Black Lives Matter...
ALL LIVES MATTER
Our physical, psychological and cognitive disabilities may limit us, but they do not define us.
Injuries and illnesses have serious consequences, especially when they affect the brain and nervous system, but they shouldn’t diminish who we are as individuals.
Up until now, the brain and nervous system have been the hardest parts of the human body to treat, and so the medical profession has fallen back on drugs to alleviate the symptoms as much as possible. The problem is, all of these drugs have serious side effects.
The good news is that research on neurons and how they operate has been ongoing. We now know a great deal more than we did even five years ago. We are able to look inside the brain, to view what's going on and see where the problem areas are. And, we are able to manipulate how neurons behave. That is HUGE.
Recently, an international team of researchers conducted a study looking at two different types of BCI systems; one involved imagining physical movements and the other involved visual stimulation. The purpose of the study was to determine if just one hour's use of a BCI device could induce spatially specific changes in the brain’s neural connections. 1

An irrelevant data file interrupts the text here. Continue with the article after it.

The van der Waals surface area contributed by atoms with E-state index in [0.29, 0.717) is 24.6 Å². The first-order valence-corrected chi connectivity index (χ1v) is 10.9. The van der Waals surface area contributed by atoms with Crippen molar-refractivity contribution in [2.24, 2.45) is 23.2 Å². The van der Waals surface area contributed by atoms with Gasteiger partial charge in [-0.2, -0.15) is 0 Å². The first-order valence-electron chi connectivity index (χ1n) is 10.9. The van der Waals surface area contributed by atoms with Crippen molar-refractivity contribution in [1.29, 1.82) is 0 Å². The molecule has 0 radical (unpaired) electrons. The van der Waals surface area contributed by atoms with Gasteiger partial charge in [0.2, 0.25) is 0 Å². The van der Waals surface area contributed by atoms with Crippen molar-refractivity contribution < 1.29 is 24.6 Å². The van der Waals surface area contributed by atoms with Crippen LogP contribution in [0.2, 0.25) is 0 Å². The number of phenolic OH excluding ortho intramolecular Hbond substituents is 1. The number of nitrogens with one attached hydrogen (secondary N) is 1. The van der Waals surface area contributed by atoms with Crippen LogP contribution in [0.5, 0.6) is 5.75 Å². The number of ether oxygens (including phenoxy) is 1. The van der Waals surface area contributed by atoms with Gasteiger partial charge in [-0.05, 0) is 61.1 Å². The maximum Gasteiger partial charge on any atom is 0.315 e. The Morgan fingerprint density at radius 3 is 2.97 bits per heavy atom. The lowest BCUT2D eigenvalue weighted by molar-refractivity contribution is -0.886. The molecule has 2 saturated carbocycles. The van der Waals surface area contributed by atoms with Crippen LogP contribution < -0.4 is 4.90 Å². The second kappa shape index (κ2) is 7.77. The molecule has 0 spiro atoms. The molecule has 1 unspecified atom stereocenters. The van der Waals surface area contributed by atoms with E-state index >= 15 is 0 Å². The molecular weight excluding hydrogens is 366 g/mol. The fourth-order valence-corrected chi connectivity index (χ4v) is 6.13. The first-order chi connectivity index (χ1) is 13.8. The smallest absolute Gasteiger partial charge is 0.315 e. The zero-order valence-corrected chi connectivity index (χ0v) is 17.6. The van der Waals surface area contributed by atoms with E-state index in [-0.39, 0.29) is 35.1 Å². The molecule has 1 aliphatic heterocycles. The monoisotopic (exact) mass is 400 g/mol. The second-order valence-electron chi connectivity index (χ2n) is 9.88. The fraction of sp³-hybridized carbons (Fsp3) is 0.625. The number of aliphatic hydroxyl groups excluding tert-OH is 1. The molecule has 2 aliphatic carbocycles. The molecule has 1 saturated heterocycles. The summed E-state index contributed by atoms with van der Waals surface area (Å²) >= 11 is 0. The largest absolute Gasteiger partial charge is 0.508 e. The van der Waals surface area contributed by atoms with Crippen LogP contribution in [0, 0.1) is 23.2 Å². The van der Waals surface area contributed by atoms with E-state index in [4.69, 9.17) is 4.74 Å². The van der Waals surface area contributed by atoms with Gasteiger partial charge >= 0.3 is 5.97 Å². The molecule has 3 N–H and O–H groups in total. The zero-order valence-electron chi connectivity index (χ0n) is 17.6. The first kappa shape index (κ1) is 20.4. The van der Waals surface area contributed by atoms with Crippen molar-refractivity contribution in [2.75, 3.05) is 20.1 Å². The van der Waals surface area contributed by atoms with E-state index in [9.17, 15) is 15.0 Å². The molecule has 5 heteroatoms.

The results of both studies showed conclusively that even that small amount of BCI training had an effect on the brain’s structural and functional plasticity. This phenomenon, in which neuronal connections are significantly affected by using the BCI device, is called BCI-induced brain plasticity. 2
This conclusion supports the thesis presented in "Who Is Anna," that there is every reason to believe that portable, non-invasive BCI kits (headsets paired with iPhones or iPads) can be created that are therapeutically tailored to treat specific disorders and disabilities.
TIMELINE in the development of BCIs
Scroll to see how progress has occurred behind the scenes for the last 60 years
First EEG of the brain
Hans Berger, a German neuroscientist, discovers the electrical activity of the human brain with the first EEG.
The Intelligent Systems Center of The Applied Physics Laboratory was founded at John Hopkins University
as part of the war effort. Today it serves as the focal point for research and development in artificial intelligence, robotics and neuroscience, with a staff of 7,200 and a budget of $1.52 billion.
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